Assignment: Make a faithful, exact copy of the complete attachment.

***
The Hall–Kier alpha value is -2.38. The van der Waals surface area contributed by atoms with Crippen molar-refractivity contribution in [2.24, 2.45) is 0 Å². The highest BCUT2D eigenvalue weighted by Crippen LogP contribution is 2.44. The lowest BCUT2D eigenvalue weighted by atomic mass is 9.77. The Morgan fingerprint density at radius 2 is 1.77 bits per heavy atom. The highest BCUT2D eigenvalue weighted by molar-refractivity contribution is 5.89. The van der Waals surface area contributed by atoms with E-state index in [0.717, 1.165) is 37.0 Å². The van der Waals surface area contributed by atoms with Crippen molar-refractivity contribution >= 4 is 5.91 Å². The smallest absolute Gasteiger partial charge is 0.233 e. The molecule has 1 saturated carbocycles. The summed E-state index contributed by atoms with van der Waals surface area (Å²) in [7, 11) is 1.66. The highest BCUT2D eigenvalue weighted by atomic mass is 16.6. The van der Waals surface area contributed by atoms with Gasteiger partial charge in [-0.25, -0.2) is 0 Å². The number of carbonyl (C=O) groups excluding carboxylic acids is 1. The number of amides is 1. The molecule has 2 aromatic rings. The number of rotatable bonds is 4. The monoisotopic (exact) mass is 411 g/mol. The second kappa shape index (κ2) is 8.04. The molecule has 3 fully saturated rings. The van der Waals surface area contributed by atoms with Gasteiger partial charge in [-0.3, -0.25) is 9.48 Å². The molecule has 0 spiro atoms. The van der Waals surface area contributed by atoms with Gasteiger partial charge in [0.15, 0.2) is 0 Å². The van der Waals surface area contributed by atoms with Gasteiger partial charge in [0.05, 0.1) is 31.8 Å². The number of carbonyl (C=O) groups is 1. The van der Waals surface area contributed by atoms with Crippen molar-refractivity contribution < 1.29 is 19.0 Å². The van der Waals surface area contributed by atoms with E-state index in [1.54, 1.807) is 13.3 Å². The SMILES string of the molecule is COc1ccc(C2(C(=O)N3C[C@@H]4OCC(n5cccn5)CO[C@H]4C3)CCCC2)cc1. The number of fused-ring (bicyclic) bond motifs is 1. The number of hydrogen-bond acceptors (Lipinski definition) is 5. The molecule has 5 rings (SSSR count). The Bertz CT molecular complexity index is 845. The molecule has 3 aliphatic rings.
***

The Hall–Kier alpha value is -2.38. The van der Waals surface area contributed by atoms with Crippen molar-refractivity contribution in [2.24, 2.45) is 0 Å². The highest BCUT2D eigenvalue weighted by Crippen LogP contribution is 2.44. The lowest BCUT2D eigenvalue weighted by atomic mass is 9.77. The Morgan fingerprint density at radius 2 is 1.77 bits per heavy atom. The highest BCUT2D eigenvalue weighted by molar-refractivity contribution is 5.89. The van der Waals surface area contributed by atoms with E-state index in [0.717, 1.165) is 37.0 Å². The van der Waals surface area contributed by atoms with Crippen molar-refractivity contribution >= 4 is 5.91 Å². The smallest absolute Gasteiger partial charge is 0.233 e. The molecule has 1 saturated carbocycles. The summed E-state index contributed by atoms with van der Waals surface area (Å²) in [7, 11) is 1.66. The highest BCUT2D eigenvalue weighted by atomic mass is 16.6. The van der Waals surface area contributed by atoms with Gasteiger partial charge in [-0.25, -0.2) is 0 Å². The number of carbonyl (C=O) groups excluding carboxylic acids is 1. The number of amides is 1. The molecule has 2 aromatic rings. The number of rotatable bonds is 4. The monoisotopic (exact) mass is 411 g/mol. The second kappa shape index (κ2) is 8.04. The molecule has 3 fully saturated rings. The van der Waals surface area contributed by atoms with Gasteiger partial charge in [-0.3, -0.25) is 9.48 Å². The molecule has 0 spiro atoms. The van der Waals surface area contributed by atoms with Gasteiger partial charge in [0.15, 0.2) is 0 Å². The van der Waals surface area contributed by atoms with Gasteiger partial charge in [0.05, 0.1) is 31.8 Å². The number of carbonyl (C=O) groups is 1. The van der Waals surface area contributed by atoms with Crippen molar-refractivity contribution < 1.29 is 19.0 Å². The van der Waals surface area contributed by atoms with E-state index in [1.54, 1.807) is 13.3 Å². The SMILES string of the molecule is COc1ccc(C2(C(=O)N3C[C@@H]4OCC(n5cccn5)CO[C@H]4C3)CCCC2)cc1. The number of fused-ring (bicyclic) bond motifs is 1. The number of hydrogen-bond acceptors (Lipinski definition) is 5. The molecule has 5 rings (SSSR count). The Bertz CT molecular complexity index is 845. The molecule has 3 aliphatic rings.